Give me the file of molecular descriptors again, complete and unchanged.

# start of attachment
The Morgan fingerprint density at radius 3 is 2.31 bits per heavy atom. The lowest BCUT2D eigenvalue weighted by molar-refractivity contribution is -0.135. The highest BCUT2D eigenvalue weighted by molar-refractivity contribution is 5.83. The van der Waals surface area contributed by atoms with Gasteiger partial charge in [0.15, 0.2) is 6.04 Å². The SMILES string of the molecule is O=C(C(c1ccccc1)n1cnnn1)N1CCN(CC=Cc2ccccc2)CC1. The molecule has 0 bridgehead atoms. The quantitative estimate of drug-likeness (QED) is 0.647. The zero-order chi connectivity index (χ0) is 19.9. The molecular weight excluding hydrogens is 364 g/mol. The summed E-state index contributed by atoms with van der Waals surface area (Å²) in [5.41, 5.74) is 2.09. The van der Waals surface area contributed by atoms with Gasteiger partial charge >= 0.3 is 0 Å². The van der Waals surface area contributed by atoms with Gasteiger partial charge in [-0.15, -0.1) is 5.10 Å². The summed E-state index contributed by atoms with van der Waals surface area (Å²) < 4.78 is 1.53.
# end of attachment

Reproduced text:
The Morgan fingerprint density at radius 3 is 2.31 bits per heavy atom. The lowest BCUT2D eigenvalue weighted by molar-refractivity contribution is -0.135. The highest BCUT2D eigenvalue weighted by molar-refractivity contribution is 5.83. The van der Waals surface area contributed by atoms with Gasteiger partial charge in [0.15, 0.2) is 6.04 Å². The SMILES string of the molecule is O=C(C(c1ccccc1)n1cnnn1)N1CCN(CC=Cc2ccccc2)CC1. The molecule has 0 bridgehead atoms. The quantitative estimate of drug-likeness (QED) is 0.647. The zero-order chi connectivity index (χ0) is 19.9. The molecular weight excluding hydrogens is 364 g/mol. The summed E-state index contributed by atoms with van der Waals surface area (Å²) in [5.41, 5.74) is 2.09. The van der Waals surface area contributed by atoms with Gasteiger partial charge >= 0.3 is 0 Å². The van der Waals surface area contributed by atoms with Gasteiger partial charge in [-0.15, -0.1) is 5.10 Å². The summed E-state index contributed by atoms with van der Waals surface area (Å²) < 4.78 is 1.53.